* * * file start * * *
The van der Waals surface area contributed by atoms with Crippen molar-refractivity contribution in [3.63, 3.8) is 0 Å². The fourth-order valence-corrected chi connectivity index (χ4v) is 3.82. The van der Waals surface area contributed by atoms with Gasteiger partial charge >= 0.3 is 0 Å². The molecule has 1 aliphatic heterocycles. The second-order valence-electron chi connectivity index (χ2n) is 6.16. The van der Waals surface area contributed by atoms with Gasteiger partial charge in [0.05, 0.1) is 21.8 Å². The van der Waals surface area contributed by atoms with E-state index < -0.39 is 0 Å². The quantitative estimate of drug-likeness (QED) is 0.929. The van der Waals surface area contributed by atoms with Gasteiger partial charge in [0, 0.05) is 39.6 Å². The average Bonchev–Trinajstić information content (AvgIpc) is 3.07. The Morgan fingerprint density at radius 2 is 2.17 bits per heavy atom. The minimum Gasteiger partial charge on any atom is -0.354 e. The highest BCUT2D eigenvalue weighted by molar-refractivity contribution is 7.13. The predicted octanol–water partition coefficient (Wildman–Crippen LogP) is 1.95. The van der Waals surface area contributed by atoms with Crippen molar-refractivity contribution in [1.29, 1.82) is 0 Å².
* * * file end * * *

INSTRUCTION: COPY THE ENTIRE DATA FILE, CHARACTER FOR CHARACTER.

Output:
The van der Waals surface area contributed by atoms with Crippen molar-refractivity contribution in [3.63, 3.8) is 0 Å². The fourth-order valence-corrected chi connectivity index (χ4v) is 3.82. The van der Waals surface area contributed by atoms with Gasteiger partial charge >= 0.3 is 0 Å². The molecule has 1 aliphatic heterocycles. The second-order valence-electron chi connectivity index (χ2n) is 6.16. The van der Waals surface area contributed by atoms with Gasteiger partial charge in [0.05, 0.1) is 21.8 Å². The van der Waals surface area contributed by atoms with E-state index < -0.39 is 0 Å². The quantitative estimate of drug-likeness (QED) is 0.929. The van der Waals surface area contributed by atoms with Gasteiger partial charge in [0, 0.05) is 39.6 Å². The average Bonchev–Trinajstić information content (AvgIpc) is 3.07. The Morgan fingerprint density at radius 2 is 2.17 bits per heavy atom. The minimum Gasteiger partial charge on any atom is -0.354 e. The highest BCUT2D eigenvalue weighted by molar-refractivity contribution is 7.13. The predicted octanol–water partition coefficient (Wildman–Crippen LogP) is 1.95. The van der Waals surface area contributed by atoms with Crippen molar-refractivity contribution in [1.29, 1.82) is 0 Å².